Actress and star of the French New Wave

Born: September 22, 1940;

Died: December 14, 2019

ANNA Karina, who has died aged 79, will forever embody the free-spirited and rebellious joie de vivre of the French nouvelle vague. As an actress, the camera adored her, with her intelligence and playful demeanour running alongside a look that embodied European chic.

Her early films with Jean Luc Godard especially saw her at the vanguard of new cinema. It would be wrong, however, to relegate her as a mere muse. Karina has gone on record acknowledging the Pygmalion-like relationship she had with Godard, a mercurial spirit ten years older than her who she would go on to marry. Despite her youth, however, she wouldn’t put up with any of his nonsense.

Godard first spotted Karina in a Palmolive soap commercial, and asked her to do a nude scene in Breathless. When Karina declined, he pointed to her appearance in the ad, when she was immersed in a bath-tub, covered in soap bubbles. She had to point out to him that she has actually wearing a bathing suit, but as the bubbles were up to her neck, it only gave the illusion of nudity, which he had bought into.

Such was the pair’s differing relationship to real life and fiction from the start. Onscreen, Karina seemed to go beyond the artifice of acting to radiate an energy more natural and instinctive. She would go on to define her own creativity, not just as an actress, but as a singer, director, producer and the author of four novels.

Born Hanne Karin Blarke Bayer in Solbjerg, a suburban town on the east coast of Denmark, Karina was renamed by Coco Chanel after she met her while on a modelling shoot in Paris. She had hitch-hiked to France aged 17 following a row with her mother, who ran a dress shop. After her father left her a year after she was born, Karina lived with her maternal grandparents for three years, then in foster care for four years before eventually living with her mother once more.

As a child she tried to run away from home numerous times, and after dropping out of school at 14 sang in cabaret and worked as a model. She appeared in a short film screened at Cannes, perhaps sowing the seeds for her escape to Paris three years later. Sleeping rough, Karina was spotted by the casting director of an ad agency while sitting at fashionable Left Bank café, Les Deux Magots, a well-known haunt of French intellectuals. It was while on a photo-shoot that Chanel turned up. Karina was unaware of who Chanel was, but took her advice. Within a couple of weeks Karina was on the cover of Elle magazine.

Karina appeared in seven of Godard’s films, as a photographer in the Algerian War set Le Petit Soldat, filmed in 1961 but held up by censorship until 1963, through to playing a left wing writer in Made in U.S.A. (1966). Many of the scenes in Godard’s films Karina appeared in became iconic. There was the café bar dance sequence in Bande a Part (1964), the musical striptease in Une Femme est Une Femme (1961), for which she won the Silver Bear Award for Best Actress at the Berlin Film Festival. There was the close-up of her character crying as she watches The Passion of Joan of Arc in Vivre Sa Vie (1962). She also played a woman on the run in Pierrot le Fou (1965), and joined Eddie Constantine in the hard-boiled science-fiction noir of Alphaville (1965).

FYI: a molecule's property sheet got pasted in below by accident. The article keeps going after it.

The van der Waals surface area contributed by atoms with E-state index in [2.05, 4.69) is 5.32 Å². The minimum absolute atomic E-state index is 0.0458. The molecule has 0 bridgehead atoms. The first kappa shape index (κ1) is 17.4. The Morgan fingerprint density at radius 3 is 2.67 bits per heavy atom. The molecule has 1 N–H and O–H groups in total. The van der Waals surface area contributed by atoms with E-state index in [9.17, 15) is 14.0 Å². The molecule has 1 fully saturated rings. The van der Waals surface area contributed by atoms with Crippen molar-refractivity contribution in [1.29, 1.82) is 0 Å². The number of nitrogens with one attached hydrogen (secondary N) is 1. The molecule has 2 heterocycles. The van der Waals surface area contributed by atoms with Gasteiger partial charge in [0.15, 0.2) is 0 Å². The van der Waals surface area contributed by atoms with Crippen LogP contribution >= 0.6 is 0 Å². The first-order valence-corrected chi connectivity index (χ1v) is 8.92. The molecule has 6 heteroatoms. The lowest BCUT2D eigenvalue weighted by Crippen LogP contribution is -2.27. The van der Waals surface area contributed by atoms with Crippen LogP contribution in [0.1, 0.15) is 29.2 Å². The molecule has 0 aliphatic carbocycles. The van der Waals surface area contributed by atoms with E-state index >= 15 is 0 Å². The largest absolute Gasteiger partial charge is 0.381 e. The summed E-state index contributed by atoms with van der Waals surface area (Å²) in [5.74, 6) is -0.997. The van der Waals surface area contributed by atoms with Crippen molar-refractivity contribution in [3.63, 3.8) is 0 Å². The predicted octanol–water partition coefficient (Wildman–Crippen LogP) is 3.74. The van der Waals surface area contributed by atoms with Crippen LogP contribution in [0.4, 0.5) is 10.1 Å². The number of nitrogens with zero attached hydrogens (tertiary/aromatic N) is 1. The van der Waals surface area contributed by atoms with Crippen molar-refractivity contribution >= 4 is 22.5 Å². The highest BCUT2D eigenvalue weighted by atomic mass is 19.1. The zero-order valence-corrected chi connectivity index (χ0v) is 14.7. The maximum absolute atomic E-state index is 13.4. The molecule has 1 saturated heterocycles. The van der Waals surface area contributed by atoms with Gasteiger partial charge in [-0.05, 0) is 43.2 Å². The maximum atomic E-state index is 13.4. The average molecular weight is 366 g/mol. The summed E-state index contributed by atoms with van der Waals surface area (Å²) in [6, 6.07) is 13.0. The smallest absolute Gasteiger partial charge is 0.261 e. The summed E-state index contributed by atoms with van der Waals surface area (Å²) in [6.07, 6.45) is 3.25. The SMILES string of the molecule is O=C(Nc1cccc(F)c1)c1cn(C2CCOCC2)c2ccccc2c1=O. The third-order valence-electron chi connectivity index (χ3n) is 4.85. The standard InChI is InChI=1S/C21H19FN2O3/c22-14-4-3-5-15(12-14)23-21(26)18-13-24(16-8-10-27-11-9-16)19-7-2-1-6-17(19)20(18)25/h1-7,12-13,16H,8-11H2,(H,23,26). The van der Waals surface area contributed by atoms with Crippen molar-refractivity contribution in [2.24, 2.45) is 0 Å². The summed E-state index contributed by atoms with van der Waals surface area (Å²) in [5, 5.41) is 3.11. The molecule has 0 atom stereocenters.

Karina and Godard married in 1961 after falling in love during the filming of Le Petit Soldat. The wedding guest list was a who’s who of French cinema, and their wedding photographs made the cover of Paris-Match beneath the headline, ‘The New Wave Bride’. Karina and Godard were together for four tempestuous years, until the film-maker’s errant ways eventually proved too unreliable to put up with anymore.

Karina went on to work with other auteurs, including Roger Vadim (La Ronde), Agnes Varda (Cleo from 5 to 7), Luchino Visconti (The Stranger), and Tony Richardson (Laughter in the Dark).

In 1967, she scored a couple of pop hits with Sous le Soleil Exactement and Roller Girl, both written for her by Serge Gainsbourg for the musical film, Anna. In 1972, Karina set up her own production company to direct her first self-written film, Vivre ensemble, in which she also starred. The film was screened at Cannes. She didn’t direct again until 2008, when she wrote and starred in Victoria. It would be her last film.

Inbetween, in her personal life, she remarried thrice, to actors Pierre Fabre (1968-1974) and Daniel Duval (1978-1981), then in 1982 to film director Denis Berry, who cast her in Last Song (1987) and Chloe (1996). Latterly, Karina made a rare American appearance, in Jonathan Demme’s The Truth About Charlie (2002).

In 2016, she visited London to take part in the British Film Institute’s retrospective of films by Godard, and a year later was named Chevalier of the Legion of Honour. In interviews she played down her contribution to a body of work that defined an age that was both more carefree and more serious.

“Things have changed,” she told Filmmaker magazine. “But at the time, if you were a woman, you didn’t really have a voice. If you were a woman it was just, ‘Be beautiful and shut up.’”

Without Karina’s presence lighting up the screen with such seemingly effortless ease, however, that age wouldn’t have looked nearly so joyous and full of life.